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Prisoner advocates call on Maryland to rescind ‘virtual book ban’ for inmates

An initial holding cell.
An initial holding cell. (Dan Morse/The Washington Post)
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Advocates for prisoners in Maryland called on state officials Thursday to rescind a new policy that they say severely restricts access to books for inmates and is unconstitutional.

In a letter to state prison officials, the American Civil Liberties Union characterizes the limits on book ordering as a “virtual book ban” that denies more than 20,000 Maryland inmates access to “the overwhelming majority of books in existence, and prevent those who wish to communicate with them through books from doing so.”

The statewide policy announced in April restricts book orders to two private vendors with offerings that the ACLU describes as “extremely limited” in comparison with the millions of titles available through online booksellers and publishers.

The restrictions, the ACLU said, are an “irrational, arbitrary and an exaggerated response to security concerns” that also violate a First Amendment right to read and the rights of prisoners’ family members to stay in touch through gifts of books.

The seven-page letter addressed to Stephen Moyer, secretary of the Maryland Department of Public Safety and Correctional Services, requests a response from prison officials by June 11.

To cut prison drug smuggling, Maryland restricts inmates’ access to books

The secretary and department attorneys are reviewing the letter. Prison officials say the new policy is intended to reduce drug smuggling into state-run facilities, including through the pages of books. In recent years, officials have recovered thousands of strips of Suboxone, an FDA-approved medication that helps opiate addicts manage withdrawal symptoms.

“At this time, there is no intent to change the department’s decision, which ensures inmates have access to books in a safe manner,” spokesman Gerard Shields said in a written statement Thursday. “Drugs smuggled into our institutions fuel prison violence, and the safety of our officers, staff and those in our custody remains paramount.”

The thin, clear strips bearing Suboxone are easy to conceal and difficult to detect, but prison officials could not say how many of the strips that they found were hidden in books.

Under the policy, inmates may no longer receive books shipped from online retailers or sent by friends and relatives. They must instead purchase reading material from two prison-approved vendors, in some cases at a higher cost.

Criticism of the policy by Maryland inmates, their families and the ACLU comes after federal prison officials abruptly pulled a similar policy in place at three facilities that limited book purchases to a prison-approved vendor and imposed a 30 percent markup.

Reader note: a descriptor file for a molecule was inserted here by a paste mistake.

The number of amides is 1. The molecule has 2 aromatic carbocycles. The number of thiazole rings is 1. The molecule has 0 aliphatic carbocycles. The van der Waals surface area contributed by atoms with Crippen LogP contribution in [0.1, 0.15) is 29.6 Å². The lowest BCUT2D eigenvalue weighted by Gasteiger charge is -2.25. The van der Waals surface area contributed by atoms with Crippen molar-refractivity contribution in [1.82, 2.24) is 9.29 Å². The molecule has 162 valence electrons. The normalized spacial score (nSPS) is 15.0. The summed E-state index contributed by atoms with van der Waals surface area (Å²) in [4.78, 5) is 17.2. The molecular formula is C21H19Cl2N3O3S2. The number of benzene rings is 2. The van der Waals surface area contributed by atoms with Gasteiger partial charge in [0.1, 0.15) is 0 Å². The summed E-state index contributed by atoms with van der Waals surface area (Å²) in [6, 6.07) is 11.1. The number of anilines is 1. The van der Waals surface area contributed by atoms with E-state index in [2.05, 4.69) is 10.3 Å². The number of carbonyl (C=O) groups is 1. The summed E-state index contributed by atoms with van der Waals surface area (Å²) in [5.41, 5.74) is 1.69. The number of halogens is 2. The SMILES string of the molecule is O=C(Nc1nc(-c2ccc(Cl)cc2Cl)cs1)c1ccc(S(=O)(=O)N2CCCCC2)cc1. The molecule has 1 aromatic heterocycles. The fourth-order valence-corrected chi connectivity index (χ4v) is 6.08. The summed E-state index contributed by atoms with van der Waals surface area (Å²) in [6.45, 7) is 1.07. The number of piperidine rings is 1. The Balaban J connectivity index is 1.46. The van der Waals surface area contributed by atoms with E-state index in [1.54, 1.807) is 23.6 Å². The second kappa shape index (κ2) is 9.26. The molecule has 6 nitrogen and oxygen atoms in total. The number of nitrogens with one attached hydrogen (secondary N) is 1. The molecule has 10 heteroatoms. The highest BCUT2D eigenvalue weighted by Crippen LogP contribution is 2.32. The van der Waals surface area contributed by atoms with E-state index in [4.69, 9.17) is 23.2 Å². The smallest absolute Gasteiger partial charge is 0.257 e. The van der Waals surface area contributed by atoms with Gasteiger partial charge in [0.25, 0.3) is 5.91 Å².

Federal prisons abruptly cancel policy that made it harder, costlier for inmates to get books

Advocates for inmates say the Maryland policy is overly broad because most book shipments are genuine attempts to make books available to prisoners – not to smuggle drugs. Limiting access to books, they say, will create more security threats by further isolating prisoners from contact with the outside world and adding to the monotony of prison life.

State-run facilities have 129,000 books in library collections, and the government spends about $16,000 each year for new books, in addition to receiving thousands of donated books. The two prison-approved vendors offer more than 15,000 titles.

But the ACLU letter lists more than a dozen popular or classic books that it could not locate from either vendor in the paperback format Maryland prisons require. Among the titles are J.D. Salinger’s “Catcher in the Rye;” Ralph Ellison’s “Invisible Man;” and J.K. Rowling’s Harry Potter books.

Until last month, D.C. resident Martina Hazelton had routinely ordered from online retailers to ship books directly to her husband, an inmate at the Western Correctional Institution in Cumberland, Md. The couple often read the same books simultaneously and discuss them by phone and in letters, and Hazelton picks topics that she says help her husband’s emotional and spiritual stability.

After learning about the new policy, Hazelton reviewed titles offered by the two vendors — Books & Things and Edward R. Hamilton. Missing from the listings, she said, were many of the books she has sent her husband, Eric, in the past year, including “Writing My Wrongs,” a memoir by Shaka Senghor in part about his 19 years in prison.

“The families who purchase books for their loved ones fill a gap DOC is not meeting,” Hazelton said of Maryland’s Division of Corrections. “We all feel like this is a blow.”

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